Are you expecting tips and tools to be able to improve your customer’s buying process?
Do you think that is an area that you are weak in?
Why should you be asking questions in the buying process?
Isn’t it really more about selling your product? Interesting isn’t it?
I’ve started a conversation with you simply by asking a few questions. Isn’t this something that you should be doing more of in your business?
What do Questions do for your Business?
Think about this. When you are making a large purchase do you ever sign on the dotted line before testing the product? Would you buy a luxury car before taking it for a drive? Would you buy a house before walking through the house checking for cracks or plumbing defects?
So why when you run a business would you invest time and money into an advertising campaign and roll it out without testing it? As a smart business person you wouldn’t, if you knew the value of testing that is. While you may have ideas as to what is a good headline or catch phrase, your customers may view it differently. What you thought would generate a great response may not, and you won’t know this until you test it.
This is a very simple and exciting strategy – which very few small business owners take advantage of – despite the fact that most agree that “word-of-mouth” is the best form of business. So I’m thrilled to be able to share it with you.
You probably know that one of the most valuable assets you have in your business is your existing client base. The quality of your relationship with them will determine the long-term profitability and viability of your business.
However what are you doing to nurture the relationship you have with them?
… Ask someone who has just purchased something to buy something else.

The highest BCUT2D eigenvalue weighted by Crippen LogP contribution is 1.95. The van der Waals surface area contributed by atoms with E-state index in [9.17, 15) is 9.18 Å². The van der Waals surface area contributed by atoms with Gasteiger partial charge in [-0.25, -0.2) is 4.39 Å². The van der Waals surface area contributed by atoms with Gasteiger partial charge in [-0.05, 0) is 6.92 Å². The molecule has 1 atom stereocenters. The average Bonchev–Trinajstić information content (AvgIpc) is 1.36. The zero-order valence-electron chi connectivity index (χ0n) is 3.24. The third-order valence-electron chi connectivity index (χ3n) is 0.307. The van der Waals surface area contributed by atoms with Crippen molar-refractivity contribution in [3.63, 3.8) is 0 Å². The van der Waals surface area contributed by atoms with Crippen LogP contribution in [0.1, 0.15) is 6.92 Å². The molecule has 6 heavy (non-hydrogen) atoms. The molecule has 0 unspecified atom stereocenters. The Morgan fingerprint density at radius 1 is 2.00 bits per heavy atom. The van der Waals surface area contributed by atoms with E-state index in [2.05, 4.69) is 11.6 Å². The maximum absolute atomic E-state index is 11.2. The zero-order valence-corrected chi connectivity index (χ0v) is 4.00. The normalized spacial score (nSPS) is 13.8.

Let me explain. Read the rest of this entry »
What is your usual reaction when a customer says to you “That’s too expensive”?
Do you scramble to undercut your price or do you take the time to explain to the customer in more detail what they are actually getting for that price?
Too often businesses do not make the effort to demonstrate real value to their customers. This can have a huge impact on how many enquiries are converted to sales. Most often 10-20% of people are looking at price, whereas 80-90% of people are looking for value.
The important thing is that you are consistently feeding people into your sales process. Your advertising and marketing should be geared towards the goal of consistently building your list. Today I want to talk about different ways you can do this.
In Cialdini’s book “The Psychology Influence of Persuasion” he talks about a friend who had a jewellery store in Arizona. She was having trouble selling some turquoise jewellery despite many different sales tactics to get them moving. Finally she decided to sell at a loss and left a note to her head saleswoman to mark everything at ½ price.
When she returned after a business trip she was delighted to see that all the items of jewellery had been sold. She was shocked, though, to discover that, because the employee had read the ½ as a 2, the entire collection had been sold at twice the original price!
At the end of August I swam the Solent which runs from Portsmouth to the Isle of Wight. You may remember I wrote about the training for it in my last newsletter – as it was the hardest thing I’ve ever done – but it taught me a lot about business.
And my swim to the Isle of Wight taught me even more, which I’d like to share with you.
You see there’s an expression I learnt several years ago which is:
“How you do anything is how you do everything”
And I was reminded of that as I was swimming.
When I set off I was really nervous, and although I had been training for months, I still felt I could have done more. And I recognized that I regularly feel like that in my business – and it’s a way of being hard on myself and yet another example of not feeling “good enough”.
One of the most important aspects of business is to build up your client list. Ideally you would like your client list to be of people that have bought from you or have an interest in your product. Unfortunately if you want your business to grow then at some stage you are going to need to contact customers that have possibly never heard of or seen you before. This is an example of a cold list of clients. Why is it important to differentiate between the two?
We’ve talked about the lifetime value of a customer, how over time a single existing customer becomes very valuable to your business, but that needs to be an active relationship if you want to benefit from it. It needs to be a relationship where your customer knows that you value their business, and where they continue to benefit from your products or services.